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Evidence-Based Instruction for Higher Education

Instructor: Della McGuire

Della has been teaching secondary and adult education for over 20 years. She holds a BS in Sociology, MEd in Reading, and is ABD on the MComm in Storytelling.

In this lesson, we will explain the importance of using evidence based instruction to improve and support teaching in higher education. We will also provide resources for higher education teachers to find current research and peer reviewed articles.

Building Half a Brain

Traditionally, students enter college around age 18. However, at this stage in their development, their brain is only halfway finished developing. Around their mid-twenties, when most students graduate from college, their brain has, or almost has, developed into its fully matured state. This places higher education instructors in the precarious position of being among the last educators to help these half-brains transition from adolescence into adulthood. No pressure there!

The Power of Research

In order to accomplish these lofty goals of building brains and ushering students into success in higher education, teachers will need to make use of a vast, rich history of educational research to provide evidence-based instruction.

Many of these resources are available for free if you know how to find them. Reference databases like ERIC (Education Resources Information Center) and JSTOR (Journal Storage) can provide peer-reviewed journal articles on a wide variety of topics.

The Higher Education pages on the websites for the National Education Association (NEA) and the U. S. Department of Education (DOE) each include several relevant websites and news articles. These lists provide a wealth of current educational resources for university instructors to have at their fingertips.

The DOE Provides a variety of primary and secondary sources
DOE Seal

Valid Research

Before diving into how to navigate these various research resources, let's take a look at what makes research valid. This will help later when we discuss search parameters on ERIC and JSTOR. Valid research follows the principles of the scientific method and is conducted by qualified researchers.

Usually, valid research is a study conducted with a generalizable sample size. This means the sample in the study is both relevant and large enough to make a generalization of a wider, similar population. In order for educational research to be considered valid and relevant, it should be peer-reviewed or examined by well-qualified research partners who look over the study and provide assurance that the research measures what it claims to measure, based on the best evidence available at that time.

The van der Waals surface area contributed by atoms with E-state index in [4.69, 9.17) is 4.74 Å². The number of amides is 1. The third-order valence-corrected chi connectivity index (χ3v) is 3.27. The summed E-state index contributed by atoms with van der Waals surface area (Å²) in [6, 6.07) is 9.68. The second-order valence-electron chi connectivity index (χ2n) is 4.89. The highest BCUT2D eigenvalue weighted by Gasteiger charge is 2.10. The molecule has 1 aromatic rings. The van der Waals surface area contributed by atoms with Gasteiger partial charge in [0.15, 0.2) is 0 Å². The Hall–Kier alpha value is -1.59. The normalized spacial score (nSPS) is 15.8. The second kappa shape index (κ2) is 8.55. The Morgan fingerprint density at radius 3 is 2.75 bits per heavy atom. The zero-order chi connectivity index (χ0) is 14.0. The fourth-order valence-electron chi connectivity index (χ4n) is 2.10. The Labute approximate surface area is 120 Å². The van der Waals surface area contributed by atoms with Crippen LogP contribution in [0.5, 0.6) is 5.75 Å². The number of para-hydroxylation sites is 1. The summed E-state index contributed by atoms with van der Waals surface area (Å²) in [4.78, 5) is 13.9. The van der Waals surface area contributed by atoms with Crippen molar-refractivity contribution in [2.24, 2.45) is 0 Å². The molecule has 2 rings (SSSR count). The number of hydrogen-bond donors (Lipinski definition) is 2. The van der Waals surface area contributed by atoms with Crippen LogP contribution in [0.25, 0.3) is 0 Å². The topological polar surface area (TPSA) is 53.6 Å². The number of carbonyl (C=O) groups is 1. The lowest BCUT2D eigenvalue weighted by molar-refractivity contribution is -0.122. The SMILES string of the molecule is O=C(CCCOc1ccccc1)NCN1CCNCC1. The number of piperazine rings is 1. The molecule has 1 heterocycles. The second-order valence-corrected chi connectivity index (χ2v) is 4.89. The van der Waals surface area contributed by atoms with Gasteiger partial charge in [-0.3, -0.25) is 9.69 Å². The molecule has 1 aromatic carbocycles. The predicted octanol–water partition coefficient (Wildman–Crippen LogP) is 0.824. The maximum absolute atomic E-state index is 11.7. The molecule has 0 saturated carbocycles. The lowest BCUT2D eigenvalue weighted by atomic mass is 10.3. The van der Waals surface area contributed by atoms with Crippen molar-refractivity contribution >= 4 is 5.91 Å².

When an educational research center or university conduct research, that research is usually peer-reviewed and then published in academic journals. So, another way to assure that the research you choose is the best available is to restrict your search to journal articles.

Finding Research

ERIC.ed.gov and JSTOR.org are primary research databases that contain valid research on nearly any topic you can imagine. Both of these reference resources provide opportunities to narrow your search parameters to include only journal articles with the characteristics of valid research. They both have advanced search options that can help narrow the scope of your journal article search. On ERIC, you even have the option to restrict your search to only peer-reviewed research. Both ERIC and JSTOR allow access to full-text articles that describe in detail different topics relevant to teaching in higher education.

JSTOR now has books!
JSTOR Icon

In addition to using these sites to find research into best practices and evidence-based instruction for higher education, helping students learn how to navigate these sites will improve their own research skills. Students will need to know how to make valid evaluations of others' research as they progress through their college careers. By illustrating how you use these reference sources in designing a course, you can also model effective research for your students.

If investigating primary research found in journal articles is a little too involved, instructors may want to check out some secondary research, like literature reviews, research analysis, and compilation articles written by people who have become experts in distilling the primary research in the journal articles into a digestible format for instructors.

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